Vanity Fair has described him as “the craziest sane designer in the world,” while Condé Nast Traveller hails him as a “master of fabulation.”
The first time I encountered famed interior designer and architect Bill Bensley was at a travel conference a couple of years ago in Singapore. Known around the world for his incredible hotel and resort opuses, including the decadent The Siam in Bangkok, glamping pioneer Four Seasons Tented Camp in Chiang Rai, and the fantastical Capella Ubud in Bali, he captivated the audience with his vivacity and passion for sustainability.
Bensley excitedly explained how he convinced developers keen on building a resort with a zoo on their grounds to instead “put the humans in the zoo” and allow the animals to roam free. Sporting a flamboyant jacket and brandishing his signature wide grin, he certainly made an impression on me and from then on, I began to dive deep into his oeuvre, adding his properties to my ever-growing bucket list of “must-visits.”
A year later, deep in pandemic lockdown, I reached out to Bensley for an exclusive interview over Instagram Live. To my surprise, he graciously accepted my offer, resulting in an extended, candid chat about sustainability, design, art, and more. He even virtually toured us around his home in Bangkok, Baan Botanica, offering a peek into his atelier where he spends his time painting vibrant and whimsical tableaus that he sells for charity.
Generous, kind and charming, Bensley is a delight to work with. And this year he showcases his exuberant design principles in his second tome entitled More Escapism: Hotels, Resorts and Gardens around the World. From the jungle hideaway of Capella Ubud, winner of best hotel in the world, to his own Bensley Collection Shinta Mani Wild in Cambodia, More Escapism features detailed presentations of 12 of Bensley’s most exciting, extravagant, outlandish and award-winning projects.
While the projects center on Southeast Asia, spanning luxury hotels and resorts to his own home in Bangkok, American-born Bensley’s designs have international appeal and his studio has designed 200-plus projects in over 30 countries. Written by the designer himself, with consultant editor Suzy Annetta (Design Anthology), the book provides behind-the-scenes insight into his process, as well as exclusive commentary on key design details.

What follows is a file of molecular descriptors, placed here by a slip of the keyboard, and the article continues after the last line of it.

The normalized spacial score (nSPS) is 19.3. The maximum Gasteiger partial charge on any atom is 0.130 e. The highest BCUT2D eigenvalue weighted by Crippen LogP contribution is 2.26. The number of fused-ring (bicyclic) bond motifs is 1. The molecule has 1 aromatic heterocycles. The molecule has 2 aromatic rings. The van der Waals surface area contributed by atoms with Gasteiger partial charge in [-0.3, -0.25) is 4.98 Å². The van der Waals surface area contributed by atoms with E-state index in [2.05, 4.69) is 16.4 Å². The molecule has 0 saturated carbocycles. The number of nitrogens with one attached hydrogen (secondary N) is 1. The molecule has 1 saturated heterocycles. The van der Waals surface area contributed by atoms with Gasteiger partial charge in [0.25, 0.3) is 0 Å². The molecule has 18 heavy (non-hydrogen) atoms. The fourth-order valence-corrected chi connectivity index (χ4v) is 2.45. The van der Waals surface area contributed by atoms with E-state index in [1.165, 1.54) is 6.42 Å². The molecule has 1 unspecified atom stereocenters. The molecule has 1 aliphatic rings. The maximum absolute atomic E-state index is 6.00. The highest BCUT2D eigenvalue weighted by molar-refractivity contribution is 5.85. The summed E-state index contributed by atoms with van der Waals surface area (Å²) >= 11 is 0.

Reflecting Bensley’s theatrical style, the book is ambitious in format, totaling more than 500 pages, and vividly illustrated with photographs of stunning interiors. In his own words, “If it’s worth doing, it’s worth overdoing.” However, Bensley’s designs do not only embody luxury but also a forward-thinking outlook. He has developed a reputation for building sustainably, refusing to cut down trees through his process of Minimal Intervention, and encouraging clients to turn to homegrown food in hotel kitchens and plastic-free supply chains, ensuring that his are designs for the future.
More Escapism is a showpiece in itself and a treasure trove of interior and architectural inspiration — an essential volume for purveyors of luxury and seasoned globetrotters alike.
Bensley is a gardener, fisherman, architect, interior designer, wide-ranging explorer and lover of all things natural. He was born in Orange County, California, in 1959, when orange trees grew there. The day after graduating from Harvard, Bensley moved to Asia, where he went on to establish his own studio, Bensley, in Bangkok (1989) and Bali (1990). Since then, with his team of over 150 talented individuals, Bensley has designed more than 200 resorts, hotels and palaces in 30-plus countries.
Get to know a little more about his aesthetic, life philosophy and what inspires him most in this exclusive interview for The Philippine STAR.